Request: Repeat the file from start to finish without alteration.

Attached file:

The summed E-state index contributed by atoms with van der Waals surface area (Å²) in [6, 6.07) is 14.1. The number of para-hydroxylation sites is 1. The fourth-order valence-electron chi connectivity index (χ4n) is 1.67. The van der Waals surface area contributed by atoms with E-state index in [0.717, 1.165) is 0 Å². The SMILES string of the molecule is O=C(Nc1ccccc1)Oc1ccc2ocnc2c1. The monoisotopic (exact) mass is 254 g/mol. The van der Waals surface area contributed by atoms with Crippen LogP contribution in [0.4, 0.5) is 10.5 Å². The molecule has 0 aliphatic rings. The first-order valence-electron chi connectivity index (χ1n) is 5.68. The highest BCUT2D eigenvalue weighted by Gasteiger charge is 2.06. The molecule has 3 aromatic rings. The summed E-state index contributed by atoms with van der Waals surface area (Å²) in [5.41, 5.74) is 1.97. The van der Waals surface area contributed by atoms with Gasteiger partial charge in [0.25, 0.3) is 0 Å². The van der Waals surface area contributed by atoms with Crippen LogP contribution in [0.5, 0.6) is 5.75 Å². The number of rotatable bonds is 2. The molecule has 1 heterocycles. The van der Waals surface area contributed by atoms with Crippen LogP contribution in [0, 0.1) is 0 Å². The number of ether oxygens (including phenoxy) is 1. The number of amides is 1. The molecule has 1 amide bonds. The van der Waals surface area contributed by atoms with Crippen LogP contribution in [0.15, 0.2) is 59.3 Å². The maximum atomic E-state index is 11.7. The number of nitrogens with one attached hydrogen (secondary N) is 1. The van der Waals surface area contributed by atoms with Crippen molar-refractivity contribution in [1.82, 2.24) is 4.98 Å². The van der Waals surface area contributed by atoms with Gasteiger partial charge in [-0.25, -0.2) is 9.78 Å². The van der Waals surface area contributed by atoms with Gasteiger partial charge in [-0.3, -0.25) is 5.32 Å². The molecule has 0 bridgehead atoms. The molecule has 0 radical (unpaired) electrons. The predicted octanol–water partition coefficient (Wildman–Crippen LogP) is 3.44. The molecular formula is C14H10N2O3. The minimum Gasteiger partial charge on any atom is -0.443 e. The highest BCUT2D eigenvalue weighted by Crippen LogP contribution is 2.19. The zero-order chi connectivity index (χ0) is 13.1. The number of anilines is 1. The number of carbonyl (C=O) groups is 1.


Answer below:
The summed E-state index contributed by atoms with van der Waals surface area (Å²) in [6, 6.07) is 14.1. The number of para-hydroxylation sites is 1. The fourth-order valence-electron chi connectivity index (χ4n) is 1.67. The van der Waals surface area contributed by atoms with E-state index in [0.717, 1.165) is 0 Å². The SMILES string of the molecule is O=C(Nc1ccccc1)Oc1ccc2ocnc2c1. The monoisotopic (exact) mass is 254 g/mol. The van der Waals surface area contributed by atoms with Crippen LogP contribution in [0.4, 0.5) is 10.5 Å². The molecule has 0 aliphatic rings. The first-order valence-electron chi connectivity index (χ1n) is 5.68. The highest BCUT2D eigenvalue weighted by Gasteiger charge is 2.06. The molecule has 3 aromatic rings. The summed E-state index contributed by atoms with van der Waals surface area (Å²) in [5.41, 5.74) is 1.97. The van der Waals surface area contributed by atoms with Gasteiger partial charge in [0.25, 0.3) is 0 Å². The van der Waals surface area contributed by atoms with Crippen LogP contribution in [0.5, 0.6) is 5.75 Å². The number of rotatable bonds is 2. The molecule has 1 heterocycles. The van der Waals surface area contributed by atoms with Crippen LogP contribution in [0, 0.1) is 0 Å². The number of ether oxygens (including phenoxy) is 1. The number of amides is 1. The molecule has 1 amide bonds. The van der Waals surface area contributed by atoms with Crippen LogP contribution in [0.15, 0.2) is 59.3 Å². The maximum atomic E-state index is 11.7. The number of nitrogens with one attached hydrogen (secondary N) is 1. The van der Waals surface area contributed by atoms with Crippen molar-refractivity contribution in [1.82, 2.24) is 4.98 Å². The van der Waals surface area contributed by atoms with Gasteiger partial charge in [-0.25, -0.2) is 9.78 Å². The van der Waals surface area contributed by atoms with Gasteiger partial charge in [-0.3, -0.25) is 5.32 Å². The molecule has 0 bridgehead atoms. The molecule has 0 radical (unpaired) electrons. The predicted octanol–water partition coefficient (Wildman–Crippen LogP) is 3.44. The molecular formula is C14H10N2O3. The minimum Gasteiger partial charge on any atom is -0.443 e. The highest BCUT2D eigenvalue weighted by Crippen LogP contribution is 2.19. The zero-order chi connectivity index (χ0) is 13.1. The number of anilines is 1. The number of carbonyl (C=O) groups is 1.